The site is hidden deep within a plantation on a ridge on what would have been open moorland. The stones are half buried. One was probably much higher but is shattered by frost. There is additional stone set within the circle.
How did something so delicate survive so long? It is almost impossible to photograph the small stones in the long grass. Some are so loose you could pluck them like teeth with one hand. Morgan and Ruggles examined this whole complex for astronomical significance in the seventies and Burl briefly became very excited about it but really, you would have to be a gnome to be able to use these stones for astronomical observation (I'm not discounting that possibility by the way - there are so many fly agarics around here and it feels so strange that this truly must be a fairy circle) - what could you do here but meet and dance?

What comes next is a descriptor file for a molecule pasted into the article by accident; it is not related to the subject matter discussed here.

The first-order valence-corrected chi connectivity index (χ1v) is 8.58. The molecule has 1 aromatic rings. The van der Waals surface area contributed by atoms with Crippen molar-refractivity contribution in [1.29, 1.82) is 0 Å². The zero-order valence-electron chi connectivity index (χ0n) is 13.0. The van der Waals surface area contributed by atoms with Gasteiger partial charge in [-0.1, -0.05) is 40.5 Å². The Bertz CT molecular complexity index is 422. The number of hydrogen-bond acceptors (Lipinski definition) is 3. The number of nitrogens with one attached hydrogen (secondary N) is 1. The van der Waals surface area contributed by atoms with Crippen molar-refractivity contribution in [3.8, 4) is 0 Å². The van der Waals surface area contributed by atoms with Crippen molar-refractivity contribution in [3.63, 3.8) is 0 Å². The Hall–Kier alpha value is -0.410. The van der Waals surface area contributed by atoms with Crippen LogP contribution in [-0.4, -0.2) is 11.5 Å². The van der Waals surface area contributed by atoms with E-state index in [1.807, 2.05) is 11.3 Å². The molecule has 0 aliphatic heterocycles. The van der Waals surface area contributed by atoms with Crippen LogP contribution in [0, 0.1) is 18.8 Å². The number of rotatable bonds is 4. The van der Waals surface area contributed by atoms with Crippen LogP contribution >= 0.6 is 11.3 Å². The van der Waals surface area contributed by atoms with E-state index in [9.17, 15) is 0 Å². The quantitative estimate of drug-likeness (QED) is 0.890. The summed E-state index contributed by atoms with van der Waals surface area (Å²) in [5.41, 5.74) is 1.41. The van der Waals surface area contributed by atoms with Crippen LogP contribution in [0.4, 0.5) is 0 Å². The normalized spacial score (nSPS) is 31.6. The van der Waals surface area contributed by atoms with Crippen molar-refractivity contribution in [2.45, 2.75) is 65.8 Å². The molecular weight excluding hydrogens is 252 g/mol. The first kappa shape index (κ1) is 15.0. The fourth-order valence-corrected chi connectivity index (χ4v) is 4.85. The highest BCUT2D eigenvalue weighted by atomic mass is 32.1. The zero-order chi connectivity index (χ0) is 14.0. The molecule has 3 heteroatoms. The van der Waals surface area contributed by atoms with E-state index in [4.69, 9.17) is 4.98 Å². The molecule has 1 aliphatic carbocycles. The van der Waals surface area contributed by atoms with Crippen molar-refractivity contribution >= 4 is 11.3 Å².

20 stones of average height 0.4m in a diameter of 24.5m
The cairn is buried and mainly hidden under the long grass and almost impossible to photograph although you can feel it under foot. Two crescent of stones remain. On one lies the quartz boulder thought to have possibly been a standing menhir